It’s been two years since the High Line Hotel on 10th Avenue opened, and Chelsea residents have been getting used to it ever since. The boutique hotel, with its 19th century red-brick charm, its front garden with tables and chairs and its unusual outdoor coffee truck bearing the word “Intelligentsia,” have become familiar fixtures in the neighborhood.
But do visitors staying in the hotel know that they have something in common with the poem “The Night Before Christmas?”
Until recently, the hotel building (originally a dormitory) was part of the General Theological Seminary of the Episcopal Church, which still occupies most of the block between West 21st and 22nd streets, between Ninth and Tenth avenues. In the early 1820s, Clement Clarke Moore, wealthy Episcopal layman, donated the land for the seminary.
Moore, who taught Biblical languages at the seminary through 1850, was almost certainly the author of the familiar poem “A Visit From St. Nicholas” –better known as “The Night Before Christmas.” The poem, which is largely responsible for our current-day image of Santa Claus, was published anonymously in 1823, and Moore basically acknowledged his authorship when he included it in a book of his own poems in 1844.
According to an article on the seminary by J. Robert Wright in “The Encyclopedia of New York,” the institution grew slowly. The first building on the site, the East Building, was constructed in 1827, followed by the West Building between 1832 and 1836. During the 1840s, the seminary was a center of the “Oxford Movement,” which sought to restore “High Church” traditions to the Episcopal Church.
The imposing Chapel of the Good Shepherd was built in 1888. In 1881, the seminary began issuing doctorates. In 1971, it first admitted women as full-time students, and the following year it issued a statement supporting the ordination of women clergy. Its library contains many rare Bibles, prayer books and theological texts as well as the archives of past Episcopal bishops.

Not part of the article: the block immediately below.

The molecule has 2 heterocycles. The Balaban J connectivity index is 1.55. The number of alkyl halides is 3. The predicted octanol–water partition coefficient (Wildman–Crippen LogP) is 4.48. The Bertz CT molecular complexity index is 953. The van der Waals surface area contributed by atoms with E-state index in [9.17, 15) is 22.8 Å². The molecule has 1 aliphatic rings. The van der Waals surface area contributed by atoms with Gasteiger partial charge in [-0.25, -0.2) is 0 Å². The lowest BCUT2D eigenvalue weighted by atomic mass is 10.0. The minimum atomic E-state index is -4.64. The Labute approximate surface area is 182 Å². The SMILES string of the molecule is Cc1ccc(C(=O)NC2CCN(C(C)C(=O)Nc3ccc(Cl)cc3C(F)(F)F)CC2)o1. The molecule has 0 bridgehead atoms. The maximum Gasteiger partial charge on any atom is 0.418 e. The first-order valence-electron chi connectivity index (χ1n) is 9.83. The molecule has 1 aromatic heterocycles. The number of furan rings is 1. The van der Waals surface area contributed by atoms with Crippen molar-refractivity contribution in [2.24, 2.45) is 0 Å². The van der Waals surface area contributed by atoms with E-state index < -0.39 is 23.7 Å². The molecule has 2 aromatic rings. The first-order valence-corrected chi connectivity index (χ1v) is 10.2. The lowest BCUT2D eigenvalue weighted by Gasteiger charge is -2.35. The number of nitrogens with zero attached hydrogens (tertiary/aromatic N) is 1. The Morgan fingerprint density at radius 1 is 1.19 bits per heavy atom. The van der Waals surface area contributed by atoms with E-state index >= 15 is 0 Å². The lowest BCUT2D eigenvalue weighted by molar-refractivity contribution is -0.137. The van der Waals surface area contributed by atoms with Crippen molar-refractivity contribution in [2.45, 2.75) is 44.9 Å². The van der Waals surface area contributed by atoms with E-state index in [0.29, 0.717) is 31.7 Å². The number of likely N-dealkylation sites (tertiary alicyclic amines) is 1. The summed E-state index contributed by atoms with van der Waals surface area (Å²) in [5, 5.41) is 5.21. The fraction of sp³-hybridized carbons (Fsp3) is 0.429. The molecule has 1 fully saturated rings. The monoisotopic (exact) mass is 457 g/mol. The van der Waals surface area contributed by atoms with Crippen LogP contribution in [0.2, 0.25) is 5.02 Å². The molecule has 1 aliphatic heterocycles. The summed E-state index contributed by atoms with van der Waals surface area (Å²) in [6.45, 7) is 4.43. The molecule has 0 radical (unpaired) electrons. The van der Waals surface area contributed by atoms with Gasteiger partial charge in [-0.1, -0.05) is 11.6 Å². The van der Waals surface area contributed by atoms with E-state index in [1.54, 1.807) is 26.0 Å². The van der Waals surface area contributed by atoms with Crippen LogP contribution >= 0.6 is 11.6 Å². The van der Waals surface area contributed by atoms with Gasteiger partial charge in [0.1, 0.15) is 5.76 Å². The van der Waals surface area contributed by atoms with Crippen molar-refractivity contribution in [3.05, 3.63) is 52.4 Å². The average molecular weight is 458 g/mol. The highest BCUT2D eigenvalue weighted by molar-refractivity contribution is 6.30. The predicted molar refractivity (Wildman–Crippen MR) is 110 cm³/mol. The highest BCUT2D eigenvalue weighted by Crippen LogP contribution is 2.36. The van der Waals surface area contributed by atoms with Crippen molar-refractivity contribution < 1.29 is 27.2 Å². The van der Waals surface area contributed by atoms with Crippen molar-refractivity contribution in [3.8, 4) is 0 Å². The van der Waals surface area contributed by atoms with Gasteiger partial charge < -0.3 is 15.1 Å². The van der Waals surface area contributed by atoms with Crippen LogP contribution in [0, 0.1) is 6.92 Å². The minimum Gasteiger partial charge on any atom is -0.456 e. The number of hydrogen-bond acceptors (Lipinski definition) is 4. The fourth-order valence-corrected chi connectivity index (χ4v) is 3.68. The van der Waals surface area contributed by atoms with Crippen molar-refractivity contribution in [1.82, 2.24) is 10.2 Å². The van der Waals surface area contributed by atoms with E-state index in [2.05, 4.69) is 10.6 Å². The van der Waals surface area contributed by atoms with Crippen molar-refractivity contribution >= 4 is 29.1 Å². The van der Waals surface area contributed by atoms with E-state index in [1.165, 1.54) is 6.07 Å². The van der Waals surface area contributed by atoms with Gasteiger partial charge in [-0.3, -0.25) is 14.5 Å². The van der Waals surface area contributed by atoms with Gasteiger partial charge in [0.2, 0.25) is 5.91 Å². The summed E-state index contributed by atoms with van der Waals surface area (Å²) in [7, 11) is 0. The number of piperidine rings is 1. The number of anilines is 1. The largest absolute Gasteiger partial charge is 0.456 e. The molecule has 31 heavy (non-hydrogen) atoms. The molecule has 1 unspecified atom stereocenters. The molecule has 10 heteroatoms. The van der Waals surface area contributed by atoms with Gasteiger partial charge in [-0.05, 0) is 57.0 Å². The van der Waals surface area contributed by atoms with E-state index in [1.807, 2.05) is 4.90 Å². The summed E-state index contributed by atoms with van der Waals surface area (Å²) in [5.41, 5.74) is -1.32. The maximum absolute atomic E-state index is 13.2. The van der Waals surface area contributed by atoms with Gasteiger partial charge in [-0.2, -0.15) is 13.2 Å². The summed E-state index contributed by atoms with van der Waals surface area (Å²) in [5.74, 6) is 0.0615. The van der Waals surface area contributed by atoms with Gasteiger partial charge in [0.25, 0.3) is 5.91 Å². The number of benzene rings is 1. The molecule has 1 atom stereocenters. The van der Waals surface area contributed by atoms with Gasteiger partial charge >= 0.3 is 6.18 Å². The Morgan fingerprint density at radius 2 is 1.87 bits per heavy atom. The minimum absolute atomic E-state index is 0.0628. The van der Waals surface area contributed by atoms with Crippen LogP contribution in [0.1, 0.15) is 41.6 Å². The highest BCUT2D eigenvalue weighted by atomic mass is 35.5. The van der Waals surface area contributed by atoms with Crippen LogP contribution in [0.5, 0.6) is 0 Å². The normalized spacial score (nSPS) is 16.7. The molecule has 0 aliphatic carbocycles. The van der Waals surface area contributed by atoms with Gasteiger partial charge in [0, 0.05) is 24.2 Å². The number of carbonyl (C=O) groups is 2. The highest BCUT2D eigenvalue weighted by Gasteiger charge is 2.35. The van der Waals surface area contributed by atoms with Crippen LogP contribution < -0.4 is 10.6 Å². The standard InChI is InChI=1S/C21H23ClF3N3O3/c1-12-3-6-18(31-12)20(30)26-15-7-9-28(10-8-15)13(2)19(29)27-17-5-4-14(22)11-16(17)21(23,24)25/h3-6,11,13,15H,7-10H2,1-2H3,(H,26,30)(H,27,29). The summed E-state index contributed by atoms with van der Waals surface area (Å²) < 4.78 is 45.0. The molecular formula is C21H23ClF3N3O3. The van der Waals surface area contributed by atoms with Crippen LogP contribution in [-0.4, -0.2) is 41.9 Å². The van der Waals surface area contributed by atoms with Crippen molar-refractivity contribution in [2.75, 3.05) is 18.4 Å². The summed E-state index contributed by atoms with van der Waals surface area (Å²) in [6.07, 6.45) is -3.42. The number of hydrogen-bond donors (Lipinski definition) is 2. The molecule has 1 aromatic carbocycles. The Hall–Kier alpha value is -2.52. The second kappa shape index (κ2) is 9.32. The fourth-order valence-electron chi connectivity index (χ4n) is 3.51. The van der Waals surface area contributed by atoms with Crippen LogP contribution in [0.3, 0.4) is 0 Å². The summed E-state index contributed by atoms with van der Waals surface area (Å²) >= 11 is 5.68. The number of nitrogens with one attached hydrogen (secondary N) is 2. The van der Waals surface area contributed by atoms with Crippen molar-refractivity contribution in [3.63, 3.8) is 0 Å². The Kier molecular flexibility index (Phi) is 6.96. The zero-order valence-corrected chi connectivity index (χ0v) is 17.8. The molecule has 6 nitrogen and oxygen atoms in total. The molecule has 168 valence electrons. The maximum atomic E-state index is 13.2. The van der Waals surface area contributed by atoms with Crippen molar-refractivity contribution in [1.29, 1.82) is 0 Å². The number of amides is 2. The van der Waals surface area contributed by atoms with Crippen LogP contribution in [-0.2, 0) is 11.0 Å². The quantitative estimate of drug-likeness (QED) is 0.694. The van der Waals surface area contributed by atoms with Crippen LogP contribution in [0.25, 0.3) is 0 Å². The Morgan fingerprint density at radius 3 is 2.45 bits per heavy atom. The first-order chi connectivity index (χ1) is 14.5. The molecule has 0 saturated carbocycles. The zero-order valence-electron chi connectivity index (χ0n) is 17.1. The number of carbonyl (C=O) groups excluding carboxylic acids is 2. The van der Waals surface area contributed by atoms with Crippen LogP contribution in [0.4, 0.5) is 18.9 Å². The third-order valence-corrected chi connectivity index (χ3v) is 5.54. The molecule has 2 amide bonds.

Like many religious institutions, the seminary accumulated substantial debt over the years. In September 2012, according to the an article posted at the time in the seminary’s “GTS News,” it closed on the sale of the building that is now the High Line Hotel to the Brodsky Organization, a developer, and MCR Development, a hotel ownership company.
The sale was part of the seminary’s “Plan to Choose Life” financial initiative. Since 2005, the building had housed guest rooms for the Desmond Tutu Conference Center, most of which is still owned and operated by the seminary. Tutu, the retired South African Anglican bishop known for his fight against apartheid, was once a visiting professor at the seminary.
The High Line Hotel isn’t the only example of change in the seminary’s footprint. In 2005, the institution announced plans to demolish Sherrill Hall, a circa-1960 building that faced Ninth Avenue, and build, in partnership with the Brodsky organization, a 17-story tower. Many in the community objected to the planned building’s height, and a fight ensued.
A compromise was reached, and the Chelsea Enclave, the condo building that replaced Sherrill Hall, is only seven stories high. In the old days, visitors to the seminary could enter on Ninth Avenue; now, they must go around the corner to 21st Street. (This writer still recalls Sherrill Hall’s “Cokesbury Bookstore,” with its logo depicting a 19th century preacher reading a Bible on horseback.)
Nowadays, people staying at the High Line Hotel, as well as Chelsea residents in general, can view the seminary’s scenic inner courtyard, known as the Close, during visiting hours. And, perhaps, when December rolls around, they might feel the urge to recite “The Night Before Christmas.”